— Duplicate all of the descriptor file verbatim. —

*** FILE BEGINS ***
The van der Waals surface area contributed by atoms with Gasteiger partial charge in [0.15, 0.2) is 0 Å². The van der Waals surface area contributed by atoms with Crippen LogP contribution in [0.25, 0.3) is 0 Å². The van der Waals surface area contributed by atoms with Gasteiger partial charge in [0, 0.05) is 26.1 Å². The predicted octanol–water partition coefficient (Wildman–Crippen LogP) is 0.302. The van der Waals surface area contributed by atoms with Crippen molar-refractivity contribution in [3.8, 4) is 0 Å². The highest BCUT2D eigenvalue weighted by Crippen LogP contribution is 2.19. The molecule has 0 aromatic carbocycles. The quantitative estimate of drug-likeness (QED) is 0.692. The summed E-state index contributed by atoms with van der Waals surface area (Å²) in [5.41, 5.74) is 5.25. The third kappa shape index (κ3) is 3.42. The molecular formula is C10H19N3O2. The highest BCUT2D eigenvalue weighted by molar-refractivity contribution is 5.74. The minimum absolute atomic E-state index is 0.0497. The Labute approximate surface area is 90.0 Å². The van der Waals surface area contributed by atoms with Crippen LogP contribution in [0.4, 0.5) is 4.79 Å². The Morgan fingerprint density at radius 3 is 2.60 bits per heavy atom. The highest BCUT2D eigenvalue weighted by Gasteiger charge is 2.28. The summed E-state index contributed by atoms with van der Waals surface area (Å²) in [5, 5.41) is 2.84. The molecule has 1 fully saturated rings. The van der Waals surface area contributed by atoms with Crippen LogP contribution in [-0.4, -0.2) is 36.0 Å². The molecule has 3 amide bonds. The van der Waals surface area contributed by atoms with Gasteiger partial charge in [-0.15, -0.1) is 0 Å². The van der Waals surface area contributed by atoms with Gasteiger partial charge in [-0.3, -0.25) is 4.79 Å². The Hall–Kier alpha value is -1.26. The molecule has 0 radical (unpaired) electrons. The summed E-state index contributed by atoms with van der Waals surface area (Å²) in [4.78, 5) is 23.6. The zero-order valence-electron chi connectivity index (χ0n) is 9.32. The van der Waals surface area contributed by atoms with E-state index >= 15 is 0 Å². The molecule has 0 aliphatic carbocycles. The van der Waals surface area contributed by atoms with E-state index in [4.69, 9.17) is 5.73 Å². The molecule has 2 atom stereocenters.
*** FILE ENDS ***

The van der Waals surface area contributed by atoms with Gasteiger partial charge in [0.15, 0.2) is 0 Å². The van der Waals surface area contributed by atoms with Crippen LogP contribution in [0.25, 0.3) is 0 Å². The van der Waals surface area contributed by atoms with Gasteiger partial charge in [0, 0.05) is 26.1 Å². The predicted octanol–water partition coefficient (Wildman–Crippen LogP) is 0.302. The van der Waals surface area contributed by atoms with Crippen molar-refractivity contribution in [3.8, 4) is 0 Å². The highest BCUT2D eigenvalue weighted by Crippen LogP contribution is 2.19. The molecule has 0 aromatic carbocycles. The quantitative estimate of drug-likeness (QED) is 0.692. The summed E-state index contributed by atoms with van der Waals surface area (Å²) in [5.41, 5.74) is 5.25. The third kappa shape index (κ3) is 3.42. The molecular formula is C10H19N3O2. The highest BCUT2D eigenvalue weighted by molar-refractivity contribution is 5.74. The minimum absolute atomic E-state index is 0.0497. The Labute approximate surface area is 90.0 Å². The van der Waals surface area contributed by atoms with Crippen LogP contribution in [0.4, 0.5) is 4.79 Å². The Morgan fingerprint density at radius 3 is 2.60 bits per heavy atom. The highest BCUT2D eigenvalue weighted by Gasteiger charge is 2.28. The summed E-state index contributed by atoms with van der Waals surface area (Å²) in [5, 5.41) is 2.84. The molecule has 1 fully saturated rings. The van der Waals surface area contributed by atoms with Crippen LogP contribution in [-0.4, -0.2) is 36.0 Å². The molecule has 3 amide bonds. The van der Waals surface area contributed by atoms with Gasteiger partial charge in [-0.15, -0.1) is 0 Å². The van der Waals surface area contributed by atoms with Gasteiger partial charge in [-0.3, -0.25) is 4.79 Å². The Hall–Kier alpha value is -1.26. The molecule has 0 radical (unpaired) electrons. The summed E-state index contributed by atoms with van der Waals surface area (Å²) in [4.78, 5) is 23.6. The zero-order valence-electron chi connectivity index (χ0n) is 9.32. The van der Waals surface area contributed by atoms with E-state index >= 15 is 0 Å². The molecule has 0 aliphatic carbocycles. The van der Waals surface area contributed by atoms with E-state index in [4.69, 9.17) is 5.73 Å². The molecule has 2 atom stereocenters.